It’s very, very annoying when you think you’ve got half your blog written but it’s in your head, with not a note on paper and come the big moment, computer all fired up, you haven’t a clue what you wanted to go on about.  Hey ho, it’s just like going up the stairs for something and going back down again empty handed because you’ve forgotten the point of your errand.  No panic, just normal service nowadays.

What a plonker, what a numpty, what an eejit.  On the radio they said that the first two words are on their way out of circulation because only a few of us oldies have any idea what they mean.  They mentioned other words, including bampot and I knew what all of them meant, more or less.  According to my Auld Scots Words tea towel, they’re all a bit suspect in these politically correct days, though it would be nice to think that we’re a bit kinder; nice but unlikely.

Bampot: insane person, nutter.  Numpty: idiot, intellectually challenged. Oops.

There’s no hiding away from the fact that I am an eejit and a clumsy one at that.  A few days ago I went to the local tip, one of the most disgraceful and antiquated in the area – you still have to lug stuff up ramps to chuck it in the skips, old school in the extreme.  There are hundreds, perhaps thousands of new houses being built around Lichfield and the infrastructure is struggling to keep pace.

Usually I go somewhere else to dump my big rubbish, ever since packing my soil and rubble into bags small enough for me to carry without knackering my back and was told at Lichfield’s refuse centre that it was £3 a bag!!!  “I don’t think so,” sez I and drove off and took my soil and rubble elsewhere.

Anyway, this time there wasn’t much to ditch, a few bits of wood and assorted odds and sods from my bathroom revamp, so off to Lichfield I go. Park the car, take the little bits of wood out of the boot, in my left hand, car key in my right hand, up the ramp, big swing to my left, so my right hand comes round and as I launch the wood into the air, the string I’ve got my car key on gets caught up on the end of a bit of wood and goes sailing in to the skip…Aaaagh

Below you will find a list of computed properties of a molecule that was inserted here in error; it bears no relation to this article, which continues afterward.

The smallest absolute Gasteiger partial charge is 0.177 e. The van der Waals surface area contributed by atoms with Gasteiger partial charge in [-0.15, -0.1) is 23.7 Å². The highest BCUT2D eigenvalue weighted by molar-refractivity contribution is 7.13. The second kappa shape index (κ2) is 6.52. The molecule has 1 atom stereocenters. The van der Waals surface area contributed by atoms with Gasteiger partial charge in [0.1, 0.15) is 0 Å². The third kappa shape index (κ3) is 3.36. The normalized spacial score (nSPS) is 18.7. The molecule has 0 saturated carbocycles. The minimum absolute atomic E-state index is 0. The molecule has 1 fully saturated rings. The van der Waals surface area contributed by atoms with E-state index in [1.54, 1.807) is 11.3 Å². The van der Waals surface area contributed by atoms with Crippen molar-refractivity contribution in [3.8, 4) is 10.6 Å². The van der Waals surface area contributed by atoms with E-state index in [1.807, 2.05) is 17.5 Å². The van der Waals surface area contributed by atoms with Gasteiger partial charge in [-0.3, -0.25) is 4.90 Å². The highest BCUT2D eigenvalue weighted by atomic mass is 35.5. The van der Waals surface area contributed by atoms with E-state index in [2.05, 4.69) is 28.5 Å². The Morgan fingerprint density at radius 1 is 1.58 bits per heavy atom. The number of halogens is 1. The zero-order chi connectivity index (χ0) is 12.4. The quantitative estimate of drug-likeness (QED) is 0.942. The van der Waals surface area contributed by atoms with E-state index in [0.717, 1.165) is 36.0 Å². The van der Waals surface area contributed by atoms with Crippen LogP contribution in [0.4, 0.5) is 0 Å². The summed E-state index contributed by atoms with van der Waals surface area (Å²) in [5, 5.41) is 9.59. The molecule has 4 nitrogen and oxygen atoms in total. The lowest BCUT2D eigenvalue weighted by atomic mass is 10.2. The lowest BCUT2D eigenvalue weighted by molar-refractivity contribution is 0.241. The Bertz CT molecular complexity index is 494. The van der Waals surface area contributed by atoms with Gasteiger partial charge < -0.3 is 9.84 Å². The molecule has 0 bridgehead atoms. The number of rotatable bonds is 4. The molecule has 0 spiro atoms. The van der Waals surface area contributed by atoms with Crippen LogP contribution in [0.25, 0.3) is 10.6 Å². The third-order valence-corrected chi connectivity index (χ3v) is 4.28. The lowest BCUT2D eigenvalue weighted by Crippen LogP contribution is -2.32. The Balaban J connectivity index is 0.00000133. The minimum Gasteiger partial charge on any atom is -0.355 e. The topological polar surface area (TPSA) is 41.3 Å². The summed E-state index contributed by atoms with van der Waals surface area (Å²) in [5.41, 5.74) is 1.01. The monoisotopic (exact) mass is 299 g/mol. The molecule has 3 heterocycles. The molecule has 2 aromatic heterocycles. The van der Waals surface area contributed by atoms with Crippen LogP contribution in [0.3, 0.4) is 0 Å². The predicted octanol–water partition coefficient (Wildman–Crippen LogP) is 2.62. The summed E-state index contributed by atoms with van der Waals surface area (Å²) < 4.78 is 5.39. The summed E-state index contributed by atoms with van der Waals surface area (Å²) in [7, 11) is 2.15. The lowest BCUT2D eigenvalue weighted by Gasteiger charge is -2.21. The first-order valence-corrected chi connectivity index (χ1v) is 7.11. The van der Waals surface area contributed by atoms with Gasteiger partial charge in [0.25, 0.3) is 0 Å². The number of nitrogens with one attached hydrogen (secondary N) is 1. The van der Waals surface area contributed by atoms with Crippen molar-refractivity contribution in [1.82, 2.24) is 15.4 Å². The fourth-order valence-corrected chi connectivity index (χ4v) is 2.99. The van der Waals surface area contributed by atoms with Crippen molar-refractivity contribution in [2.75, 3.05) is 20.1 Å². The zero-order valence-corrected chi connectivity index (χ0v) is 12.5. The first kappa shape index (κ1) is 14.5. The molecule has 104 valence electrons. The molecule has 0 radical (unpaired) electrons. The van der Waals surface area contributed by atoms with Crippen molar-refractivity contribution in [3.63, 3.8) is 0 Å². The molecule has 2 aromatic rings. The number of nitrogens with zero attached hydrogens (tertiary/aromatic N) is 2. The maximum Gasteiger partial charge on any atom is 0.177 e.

The key, inevitably, finds the gaps and ends up right at the bottom of the skip, well out of reach.  It’s only because I can spot the string that I know where it is.  I call for help and two stoic guys, who’ve seen it all before, eventually fish the key out, with the help of a gizmo of their own and my extendable doofer for fishing golf balls out of water hazards – or whatever they’re called these days; penalty areas I’m told.  Phew.  I thought I might have to find a ladder and launch myself over the edge.

This doesn’t do the technicalities and the fiddling justice but the car key was retrieved…Thank you to the gentlemen of Lichfield tip.

Earlier this year a Swedish friend who lives in Helsinki asked me if I could recommend some good British thriller writers, so I consulted the oracle, who came back with Peter James and T.M. Logan.  That was just a start but it proved a good one.  My Finnish Swede is now hooked and has roped in a friend, who’s become an addict too.  They listen on walks and doing the chores, though I’m not sure I’d be listening to crime novels on long country treks – far too scary, a bit like watching horror movies at home on your own.  Not for me.

Still, wimp though I am, I’ve taken up my Swede’s recommendation and ordered the first of Jussi Adler-Olsen’s Department Q novels from Waterstones.  He’s a Danish author and neither I nor the bloke at the book shop had heard of him before but when ‘mercy’ arrived, the cover boasted that there’d been “over 10 million books sold”.  Wow.  It’s Nordic Noir but I’m hoping it’s not too dark for me to cope with…

Where better to start a new book than in sight of the Samuel Johnson Birthplace Museum and Bookshop (cream building on the corner).

Some golf to finish, starting with a couple of winners on the men’s European/DP World Tour.  Many congrats to them and I’ll leave it to you to decide if their silk creations outshine the green jacket of Augusta…

Adrian Otaegui, of Spain, winner of the Volvo China Open, resplendent in the champion’s golden jacket [Lintao Zhang/Getty Images]

But, there’s surely no doubt about the most spectacular golfing garment ever, modelled with delight and panache by Yuto Katsuragawa of Japan, after winning the ISPS Handa Championship in spectacular style with rounds of 70, 65, 65 and 63.  It was his first European title and he’ll find it hard to beat, what with the euphoria, the helmet, the robe and Mount Fuji as the backdrop.  Who could ask for more? (There was a cheque for 356,625 Euro too.)

Yuto celebrating his maiden win, at Taiheiyo Club Gotemba Course. [Yong Teck Lim/Getty Images]

Finally, Nelly Korda is the star of the show at the Cognizant Founders Cup at Upper Montclair Country Club, New Jersey, this week as she aims for her sixth win in a row, which would be a record.  She took a few days off to recharge her batteries, enjoy a bit of r and r and change out of her golf gear for the Met Gala, the annual celebrity fashion fest benefiting the Metropolitan Museum of Art.

Nelly in a gown by Oscar de la Renta, looking awesome but confessing to feeling awestruck. [Not sure who took the pic but it’s on lpga.com and elsewhere]

Go Nelly.